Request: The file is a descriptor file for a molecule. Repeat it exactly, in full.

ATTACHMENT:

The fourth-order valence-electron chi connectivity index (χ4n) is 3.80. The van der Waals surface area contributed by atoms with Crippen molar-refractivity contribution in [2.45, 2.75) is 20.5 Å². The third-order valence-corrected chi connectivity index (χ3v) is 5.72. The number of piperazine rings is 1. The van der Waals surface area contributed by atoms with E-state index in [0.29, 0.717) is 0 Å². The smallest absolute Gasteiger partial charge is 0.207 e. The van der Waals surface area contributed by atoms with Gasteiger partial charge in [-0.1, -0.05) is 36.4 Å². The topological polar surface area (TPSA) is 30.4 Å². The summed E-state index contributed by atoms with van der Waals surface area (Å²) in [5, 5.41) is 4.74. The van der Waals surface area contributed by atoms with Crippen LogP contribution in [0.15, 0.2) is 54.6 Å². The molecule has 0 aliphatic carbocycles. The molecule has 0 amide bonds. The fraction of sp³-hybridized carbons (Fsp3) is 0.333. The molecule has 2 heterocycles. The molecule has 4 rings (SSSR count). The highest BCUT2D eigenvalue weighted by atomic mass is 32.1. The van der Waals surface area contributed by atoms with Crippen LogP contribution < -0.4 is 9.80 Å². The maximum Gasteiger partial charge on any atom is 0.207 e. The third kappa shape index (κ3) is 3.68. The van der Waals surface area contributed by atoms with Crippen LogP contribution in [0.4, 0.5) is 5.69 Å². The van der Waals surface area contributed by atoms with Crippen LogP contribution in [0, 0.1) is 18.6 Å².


The fourth-order valence-electron chi connectivity index (χ4n) is 3.80. The van der Waals surface area contributed by atoms with Crippen molar-refractivity contribution in [2.45, 2.75) is 20.5 Å². The third-order valence-corrected chi connectivity index (χ3v) is 5.72. The number of piperazine rings is 1. The van der Waals surface area contributed by atoms with E-state index in [0.29, 0.717) is 0 Å². The smallest absolute Gasteiger partial charge is 0.207 e. The van der Waals surface area contributed by atoms with Gasteiger partial charge in [-0.1, -0.05) is 36.4 Å². The topological polar surface area (TPSA) is 30.4 Å². The summed E-state index contributed by atoms with van der Waals surface area (Å²) in [5, 5.41) is 4.74. The van der Waals surface area contributed by atoms with Crippen LogP contribution in [0.15, 0.2) is 54.6 Å². The molecule has 0 aliphatic carbocycles. The molecule has 0 amide bonds. The fraction of sp³-hybridized carbons (Fsp3) is 0.333. The molecule has 2 heterocycles. The molecule has 4 rings (SSSR count). The highest BCUT2D eigenvalue weighted by atomic mass is 32.1. The van der Waals surface area contributed by atoms with Crippen LogP contribution < -0.4 is 9.80 Å². The maximum Gasteiger partial charge on any atom is 0.207 e. The third kappa shape index (κ3) is 3.68. The van der Waals surface area contributed by atoms with Crippen LogP contribution in [0.4, 0.5) is 5.69 Å². The van der Waals surface area contributed by atoms with Crippen LogP contribution in [0, 0.1) is 18.6 Å².